"This week's winning balls are, Burnt Sienna, Sky Blue, Azure, Eggshell, Lime and Orange! A good week for the red-based balls, and two citrus colours! What will happen next week?"
So the uses of the numbers are being completely mixed up here. There are digits being used to denote different balls, and there are mathematical results. By averaging out random guesses, you are mixing up the uses in a meaningless way.
However, he matched some! How did he do that?
I can't go into it deeply because I don't possess the depth of knowledge to explain it all in an unquestionable way, but in a basic way you can see it like this; Claire and Charlie guess some lottery numbers and average them out. For the first ball, Claire chooses 1. Charlie chooses 49. This gives them an mean of 25.
For the second ball, Claire chooses 10 and Charlie chooses 40. The average is 25.
I could carry on. The mean will go up and down but it'll tend to be around the middle of the range, because that's what it'll do. The numbers they got were all middle type numbers anyway. That's one thing.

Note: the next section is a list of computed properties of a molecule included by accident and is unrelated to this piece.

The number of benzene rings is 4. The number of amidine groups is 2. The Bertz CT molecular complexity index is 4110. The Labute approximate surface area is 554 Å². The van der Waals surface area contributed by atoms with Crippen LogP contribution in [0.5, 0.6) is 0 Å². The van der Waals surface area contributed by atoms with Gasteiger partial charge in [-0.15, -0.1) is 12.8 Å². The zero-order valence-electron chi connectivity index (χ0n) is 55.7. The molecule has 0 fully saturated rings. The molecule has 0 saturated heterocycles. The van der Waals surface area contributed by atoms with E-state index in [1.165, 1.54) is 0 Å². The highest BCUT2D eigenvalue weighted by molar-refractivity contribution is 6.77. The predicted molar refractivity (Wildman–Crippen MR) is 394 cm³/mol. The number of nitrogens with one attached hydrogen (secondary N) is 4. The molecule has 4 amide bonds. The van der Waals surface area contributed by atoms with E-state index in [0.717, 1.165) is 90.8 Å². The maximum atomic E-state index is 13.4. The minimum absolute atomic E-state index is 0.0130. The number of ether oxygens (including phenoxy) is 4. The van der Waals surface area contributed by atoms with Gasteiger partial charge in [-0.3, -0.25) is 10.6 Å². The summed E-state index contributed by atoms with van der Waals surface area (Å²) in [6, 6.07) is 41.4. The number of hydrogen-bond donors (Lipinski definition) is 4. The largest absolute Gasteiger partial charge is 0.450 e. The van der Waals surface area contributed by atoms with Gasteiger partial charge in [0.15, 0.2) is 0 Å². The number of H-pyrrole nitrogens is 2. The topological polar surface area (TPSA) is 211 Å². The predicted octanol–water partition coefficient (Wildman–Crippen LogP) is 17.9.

Secondly, which is more important although slightly less about this maths – and Derren did give clues to this – he has spent about a year on this. There are Lotto draws twice a week. He's already demonstrated selective showing of filmed sequences before, in "The System". To me this clearly indicates what he's done; the same tedious exercise over and over again, filming people over and over – maybe the same people, maybe not, I don't know, I haven't thought too deeply about this, but doing this enough times until the right mean numbers come up. He has a few shots at it. The Lotto wins showed were earlier this month. What's he been doing before then?!